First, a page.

It was during the same year that Route 66 began to be built that the Whiting Brothers discovered that with just a little lumber from their father’s mill, they could easily construct a profitable gas station. Originally founded in Saint John, Arizona in 1926, Whiting Brothers Station soon became a familiar sight all along Route 66, as well as other areas in the Southwest.

Extremely profitable, the brothers continued to expand their empire, adding souvenir shops, cafes, and Whiting Brothers Motor Inns to many of their stations. For years and years, the Whiting Brothers businesses were a staple along the Mother Road, along with Stuckey’s, Burma-Shave signs, and Indian Joe’s Trading Posts.

Alas, along with so many other profitable businesses along Route 66, the Whiting Brothers ended in the 1990s. Today, with the exception of one remaining Whiting Brothers Station in Moriarty, New Mexico, and a few buildings that have been utilized for other businesses purposes, all that’s left of the Whiting empire are its fading yellow and orange signs and crumbling buildings. Soon, these too will most likely disappear, ending another chapter of Route 66 history.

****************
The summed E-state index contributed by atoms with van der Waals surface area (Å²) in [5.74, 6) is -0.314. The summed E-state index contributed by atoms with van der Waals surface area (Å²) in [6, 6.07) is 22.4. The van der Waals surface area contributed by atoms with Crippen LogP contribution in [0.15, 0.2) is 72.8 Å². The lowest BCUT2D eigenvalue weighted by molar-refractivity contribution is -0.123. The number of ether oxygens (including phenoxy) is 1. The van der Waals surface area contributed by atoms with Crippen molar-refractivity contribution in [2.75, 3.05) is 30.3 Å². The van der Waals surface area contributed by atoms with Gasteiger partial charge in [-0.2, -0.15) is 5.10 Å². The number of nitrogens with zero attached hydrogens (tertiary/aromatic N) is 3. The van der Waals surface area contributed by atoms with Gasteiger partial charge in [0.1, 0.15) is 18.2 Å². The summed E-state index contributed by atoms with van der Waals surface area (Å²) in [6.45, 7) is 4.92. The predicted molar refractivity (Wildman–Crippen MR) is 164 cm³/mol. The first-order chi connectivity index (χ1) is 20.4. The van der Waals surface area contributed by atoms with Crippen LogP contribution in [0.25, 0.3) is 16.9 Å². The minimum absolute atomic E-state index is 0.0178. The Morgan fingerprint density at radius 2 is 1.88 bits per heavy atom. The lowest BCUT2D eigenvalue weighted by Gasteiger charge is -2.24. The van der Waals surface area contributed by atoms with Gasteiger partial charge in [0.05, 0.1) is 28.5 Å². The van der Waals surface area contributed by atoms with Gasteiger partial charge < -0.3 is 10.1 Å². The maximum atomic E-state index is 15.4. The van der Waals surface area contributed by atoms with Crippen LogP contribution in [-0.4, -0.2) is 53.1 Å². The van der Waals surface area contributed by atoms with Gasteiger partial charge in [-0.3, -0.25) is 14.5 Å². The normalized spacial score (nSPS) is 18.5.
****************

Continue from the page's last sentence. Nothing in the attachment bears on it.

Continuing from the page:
Nestled in the triangle of the two signs and the abandoned gas station is a house. I did not take photographs of the home out of respect for its inhabitants. But, imagine living at this site day after day. They probably do not even notice the signs anymore.